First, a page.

Your browser doesn't support javascript.
Show: 20 | 50 | 100
Results 1 - 15 de 15
Filter
3.
Clin Cardiol ; 44(10): 1360-1370, 2021 Oct.
Article in English | MEDLINE | ID: covidwho-1490731

ABSTRACT

There is limited evidence about the prognostic utility of right ventricular dysfunction (RVD) in patients with coronavirus disease 2019 (COVID-19). We assessed the association between RVD and mortality in COVID-19 patients. We searched electronic databases from inception to February 15, 2021. RVD was defined based on the following echocardiographic variables: tricuspid annular plane systolic excursion (TAPSE), tricuspid S' peak systolic velocity, fractional area change (FAC), and right ventricular free wall longitudinal strain (RVFWLS). All meta-analyses were performed using a random-effects model. Nineteen cohort studies involving 2307 patients were included. The mean age ranged from 59 to 72 years and 65% of patients were male. TAPSE (mean difference [MD], -3.13 mm; 95% confidence interval [CI], -4.08--2.19), tricuspid S' peak systolic velocity (MD, -0.88 cm/s; 95% CI, -1.68 to -0.08), FAC (MD, -3.47%; 95% CI, -6.21 to -0.72), and RVFWLS (MD, -5.83%; 95% CI, -7.47--4.20) were significantly lower in nonsurvivors compared to survivors. Each 1 mm decrease in TAPSE (adjusted hazard ratio [aHR], 1.22; 95% CI, 1.08-1.37), 1% decrease in FAC (aHR, 1.09; 95% CI, 1.04-1.14), and 1% increase in RVFWLS (aHR, 1.33; 95% CI, 1.19-1.48) were independently associated with higher mortality. RVD was significantly associated with higher mortality using unadjusted risk ratio (2.05; 95% CI, 1.27-3.31), unadjusted hazard ratio (3.37; 95% CI, 1.72-6.62), and adjusted hazard ratio (aHR, 2.75; 95% CI, 1.52-4.96). Our study shows that echocardiographic parameters of RVD were associated with an increased risk of mortality in COVID-19 patients.


Subject(s)
COVID-19 , Ventricular Dysfunction, Right , Aged , Humans , Male , Middle Aged , SARS-CoV-2 , Systole , Ventricular Dysfunction, Right/diagnostic imaging , Ventricular Dysfunction, Right/etiology , Ventricular Function, Right
4.
J Virol ; 96(2): e0106321, 2022 01 26.
Article in English | MEDLINE | ID: covidwho-1476388

ABSTRACT

COVID-19 affects multiple organs. Clinical data from the Mount Sinai Health System show that substantial numbers of COVID-19 patients without prior heart disease develop cardiac dysfunction. How COVID-19 patients develop cardiac disease is not known. We integrated cell biological and physiological analyses of human cardiomyocytes differentiated from human induced pluripotent stem cells (hiPSCs) infected with severe acute respiratory syndrome coronavirus 2 (SARS-CoV-2) in the presence of interleukins (ILs) with clinical findings related to laboratory values in COVID-19 patients to identify plausible mechanisms of cardiac disease in COVID-19 patients. We infected hiPSC-derived cardiomyocytes from healthy human subjects with SARS-CoV-2 in the absence and presence of IL-6 and IL-1ß. Infection resulted in increased numbers of multinucleated cells. Interleukin treatment and infection resulted in disorganization of myofibrils, extracellular release of troponin I, and reduced and erratic beating. Infection resulted in decreased expression of mRNA encoding key proteins of the cardiomyocyte contractile apparatus. Although interleukins did not increase the extent of infection, they increased the contractile dysfunction associated with viral infection of cardiomyocytes, resulting in cessation of beating. Clinical data from hospitalized patients from the Mount Sinai Health System show that a significant portion of COVID-19 patients without history of heart disease have elevated troponin and interleukin levels. A substantial subset of these patients showed reduced left ventricular function by echocardiography. Our laboratory observations, combined with the clinical data, indicate that direct effects on cardiomyocytes by interleukins and SARS-CoV-2 infection might underlie heart disease in COVID-19 patients. IMPORTANCE SARS-CoV-2 infects multiple organs, including the heart. Analyses of hospitalized patients show that a substantial number without prior indication of heart disease or comorbidities show significant injury to heart tissue, assessed by increased levels of troponin in blood. We studied the cell biological and physiological effects of virus infection of healthy human iPSC-derived cardiomyocytes in culture. Virus infection with interleukins disorganizes myofibrils, increases cell size and the numbers of multinucleated cells, and suppresses the expression of proteins of the contractile apparatus. Viral infection of cardiomyocytes in culture triggers release of troponin similar to elevation in levels of COVID-19 patients with heart disease. Viral infection in the presence of interleukins slows down and desynchronizes the beating of cardiomyocytes in culture. The cell-level physiological changes are similar to decreases in left ventricular ejection seen in imaging of patients' hearts. These observations suggest that direct injury to heart tissue by virus can be one underlying cause of heart disease in COVID-19.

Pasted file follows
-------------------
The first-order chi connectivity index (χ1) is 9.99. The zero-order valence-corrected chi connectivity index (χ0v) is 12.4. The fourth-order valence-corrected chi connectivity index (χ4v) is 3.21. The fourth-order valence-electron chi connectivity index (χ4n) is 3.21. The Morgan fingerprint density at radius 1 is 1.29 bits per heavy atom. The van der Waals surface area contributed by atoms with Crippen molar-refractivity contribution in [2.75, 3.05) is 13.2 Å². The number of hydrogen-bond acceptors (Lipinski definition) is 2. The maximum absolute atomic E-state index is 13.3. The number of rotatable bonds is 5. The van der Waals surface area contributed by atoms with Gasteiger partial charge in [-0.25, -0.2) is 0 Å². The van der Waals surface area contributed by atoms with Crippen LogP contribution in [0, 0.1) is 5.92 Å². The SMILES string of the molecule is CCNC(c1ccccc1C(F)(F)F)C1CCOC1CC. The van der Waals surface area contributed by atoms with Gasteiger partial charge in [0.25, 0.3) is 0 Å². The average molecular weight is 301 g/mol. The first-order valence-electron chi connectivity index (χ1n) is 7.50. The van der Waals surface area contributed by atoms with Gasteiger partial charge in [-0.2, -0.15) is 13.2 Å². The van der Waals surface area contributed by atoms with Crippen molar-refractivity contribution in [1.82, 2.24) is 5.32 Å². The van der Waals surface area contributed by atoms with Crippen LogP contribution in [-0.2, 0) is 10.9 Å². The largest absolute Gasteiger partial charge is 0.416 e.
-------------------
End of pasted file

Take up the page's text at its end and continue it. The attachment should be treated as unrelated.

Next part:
Subject(s)
COVID-19/immunology , Induced Pluripotent Stem Cells , Interleukin-10/immunology , Interleukin-1beta/immunology , Interleukin-6/immunology , Myocytes, Cardiac , Cells, Cultured , Humans , Induced Pluripotent Stem Cells/immunology , Induced Pluripotent Stem Cells/pathology , Induced Pluripotent Stem Cells/virology , Myocytes, Cardiac/immunology , Myocytes, Cardiac/pathology , Myocytes, Cardiac/virology
5.
JACC Cardiovasc Imaging ; 13(8): 1857-1858, 2020 08.
Article in English | MEDLINE | ID: covidwho-1382507
7.
J Med Internet Res ; 22(11): e24018, 2020 11 06.
Article in English | MEDLINE | ID: covidwho-979821

ABSTRACT